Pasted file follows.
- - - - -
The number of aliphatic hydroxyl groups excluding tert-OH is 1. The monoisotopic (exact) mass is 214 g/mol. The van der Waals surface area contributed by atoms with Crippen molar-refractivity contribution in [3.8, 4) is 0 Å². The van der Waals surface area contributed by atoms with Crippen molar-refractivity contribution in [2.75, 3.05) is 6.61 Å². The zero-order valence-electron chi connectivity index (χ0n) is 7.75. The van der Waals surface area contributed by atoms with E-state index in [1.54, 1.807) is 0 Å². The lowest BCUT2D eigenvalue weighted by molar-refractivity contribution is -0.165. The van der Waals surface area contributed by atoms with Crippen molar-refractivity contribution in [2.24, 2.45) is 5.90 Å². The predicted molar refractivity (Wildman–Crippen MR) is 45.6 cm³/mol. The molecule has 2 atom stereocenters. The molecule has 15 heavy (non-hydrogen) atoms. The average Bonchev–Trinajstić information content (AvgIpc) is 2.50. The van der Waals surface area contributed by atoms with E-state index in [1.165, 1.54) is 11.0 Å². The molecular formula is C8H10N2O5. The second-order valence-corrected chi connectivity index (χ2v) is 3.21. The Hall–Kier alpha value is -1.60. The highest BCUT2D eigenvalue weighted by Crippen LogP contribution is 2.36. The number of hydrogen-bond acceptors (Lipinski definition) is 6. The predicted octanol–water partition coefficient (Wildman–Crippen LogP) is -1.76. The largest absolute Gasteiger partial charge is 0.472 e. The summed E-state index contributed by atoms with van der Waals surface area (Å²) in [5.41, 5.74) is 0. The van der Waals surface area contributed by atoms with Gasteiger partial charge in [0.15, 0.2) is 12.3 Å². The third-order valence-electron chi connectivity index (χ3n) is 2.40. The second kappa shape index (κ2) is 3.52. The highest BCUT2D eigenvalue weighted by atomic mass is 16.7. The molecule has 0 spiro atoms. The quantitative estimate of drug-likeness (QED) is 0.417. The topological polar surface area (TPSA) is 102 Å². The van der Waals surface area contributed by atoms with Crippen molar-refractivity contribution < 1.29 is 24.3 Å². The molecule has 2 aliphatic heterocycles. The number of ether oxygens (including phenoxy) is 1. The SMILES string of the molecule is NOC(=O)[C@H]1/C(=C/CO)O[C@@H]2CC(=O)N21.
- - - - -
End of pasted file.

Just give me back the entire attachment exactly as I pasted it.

The number of aliphatic hydroxyl groups excluding tert-OH is 1. The monoisotopic (exact) mass is 214 g/mol. The van der Waals surface area contributed by atoms with Crippen molar-refractivity contribution in [3.8, 4) is 0 Å². The van der Waals surface area contributed by atoms with Crippen molar-refractivity contribution in [2.75, 3.05) is 6.61 Å². The zero-order valence-electron chi connectivity index (χ0n) is 7.75. The van der Waals surface area contributed by atoms with E-state index in [1.54, 1.807) is 0 Å². The lowest BCUT2D eigenvalue weighted by molar-refractivity contribution is -0.165. The van der Waals surface area contributed by atoms with Crippen molar-refractivity contribution in [2.24, 2.45) is 5.90 Å². The predicted molar refractivity (Wildman–Crippen MR) is 45.6 cm³/mol. The molecule has 2 atom stereocenters. The molecule has 15 heavy (non-hydrogen) atoms. The average Bonchev–Trinajstić information content (AvgIpc) is 2.50. The van der Waals surface area contributed by atoms with E-state index in [1.165, 1.54) is 11.0 Å². The molecular formula is C8H10N2O5. The second-order valence-corrected chi connectivity index (χ2v) is 3.21. The Hall–Kier alpha value is -1.60. The highest BCUT2D eigenvalue weighted by Crippen LogP contribution is 2.36. The number of hydrogen-bond acceptors (Lipinski definition) is 6. The predicted octanol–water partition coefficient (Wildman–Crippen LogP) is -1.76. The largest absolute Gasteiger partial charge is 0.472 e. The summed E-state index contributed by atoms with van der Waals surface area (Å²) in [5.41, 5.74) is 0. The van der Waals surface area contributed by atoms with Gasteiger partial charge in [0.15, 0.2) is 12.3 Å². The third-order valence-electron chi connectivity index (χ3n) is 2.40. The second kappa shape index (κ2) is 3.52. The highest BCUT2D eigenvalue weighted by atomic mass is 16.7. The molecule has 0 spiro atoms. The quantitative estimate of drug-likeness (QED) is 0.417. The topological polar surface area (TPSA) is 102 Å². The van der Waals surface area contributed by atoms with Crippen molar-refractivity contribution < 1.29 is 24.3 Å². The molecule has 2 aliphatic heterocycles. The number of ether oxygens (including phenoxy) is 1. The SMILES string of the molecule is NOC(=O)[C@H]1/C(=C/CO)O[C@@H]2CC(=O)N21.